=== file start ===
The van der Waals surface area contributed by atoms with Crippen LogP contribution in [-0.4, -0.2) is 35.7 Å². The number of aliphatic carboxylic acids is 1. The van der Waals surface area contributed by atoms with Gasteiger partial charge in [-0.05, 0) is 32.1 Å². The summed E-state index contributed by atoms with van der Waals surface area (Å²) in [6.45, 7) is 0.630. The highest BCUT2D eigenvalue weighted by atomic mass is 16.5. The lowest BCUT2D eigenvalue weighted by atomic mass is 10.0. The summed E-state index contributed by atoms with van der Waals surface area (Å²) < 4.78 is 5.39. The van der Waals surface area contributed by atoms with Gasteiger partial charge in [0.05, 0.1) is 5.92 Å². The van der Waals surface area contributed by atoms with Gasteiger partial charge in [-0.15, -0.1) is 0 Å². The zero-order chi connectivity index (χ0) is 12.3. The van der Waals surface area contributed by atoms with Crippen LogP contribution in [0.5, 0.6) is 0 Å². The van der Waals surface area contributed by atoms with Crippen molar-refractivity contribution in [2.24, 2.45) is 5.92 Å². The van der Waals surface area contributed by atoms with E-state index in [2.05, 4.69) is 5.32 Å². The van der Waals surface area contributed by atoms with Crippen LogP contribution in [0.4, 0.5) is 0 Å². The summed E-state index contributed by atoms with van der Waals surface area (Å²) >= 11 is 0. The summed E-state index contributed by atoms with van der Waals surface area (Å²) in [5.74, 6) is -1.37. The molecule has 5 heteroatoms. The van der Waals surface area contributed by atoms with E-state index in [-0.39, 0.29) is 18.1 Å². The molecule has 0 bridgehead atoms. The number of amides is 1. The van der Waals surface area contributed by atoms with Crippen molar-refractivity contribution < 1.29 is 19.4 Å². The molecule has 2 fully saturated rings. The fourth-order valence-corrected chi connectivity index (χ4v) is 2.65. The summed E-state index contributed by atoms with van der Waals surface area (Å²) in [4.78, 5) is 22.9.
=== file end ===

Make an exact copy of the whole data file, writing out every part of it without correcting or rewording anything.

The van der Waals surface area contributed by atoms with Crippen LogP contribution in [-0.4, -0.2) is 35.7 Å². The number of aliphatic carboxylic acids is 1. The van der Waals surface area contributed by atoms with Gasteiger partial charge in [-0.05, 0) is 32.1 Å². The summed E-state index contributed by atoms with van der Waals surface area (Å²) in [6.45, 7) is 0.630. The highest BCUT2D eigenvalue weighted by atomic mass is 16.5. The lowest BCUT2D eigenvalue weighted by atomic mass is 10.0. The summed E-state index contributed by atoms with van der Waals surface area (Å²) < 4.78 is 5.39. The van der Waals surface area contributed by atoms with Gasteiger partial charge in [0.05, 0.1) is 5.92 Å². The van der Waals surface area contributed by atoms with Gasteiger partial charge in [-0.15, -0.1) is 0 Å². The zero-order chi connectivity index (χ0) is 12.3. The van der Waals surface area contributed by atoms with Crippen LogP contribution in [0.5, 0.6) is 0 Å². The van der Waals surface area contributed by atoms with Crippen molar-refractivity contribution in [2.24, 2.45) is 5.92 Å². The van der Waals surface area contributed by atoms with E-state index in [2.05, 4.69) is 5.32 Å². The van der Waals surface area contributed by atoms with Crippen LogP contribution in [0.4, 0.5) is 0 Å². The summed E-state index contributed by atoms with van der Waals surface area (Å²) >= 11 is 0. The summed E-state index contributed by atoms with van der Waals surface area (Å²) in [5.74, 6) is -1.37. The molecule has 5 heteroatoms. The van der Waals surface area contributed by atoms with E-state index in [-0.39, 0.29) is 18.1 Å². The molecule has 0 bridgehead atoms. The number of amides is 1. The van der Waals surface area contributed by atoms with Crippen molar-refractivity contribution < 1.29 is 19.4 Å². The molecule has 2 fully saturated rings. The fourth-order valence-corrected chi connectivity index (χ4v) is 2.65. The summed E-state index contributed by atoms with van der Waals surface area (Å²) in [4.78, 5) is 22.9.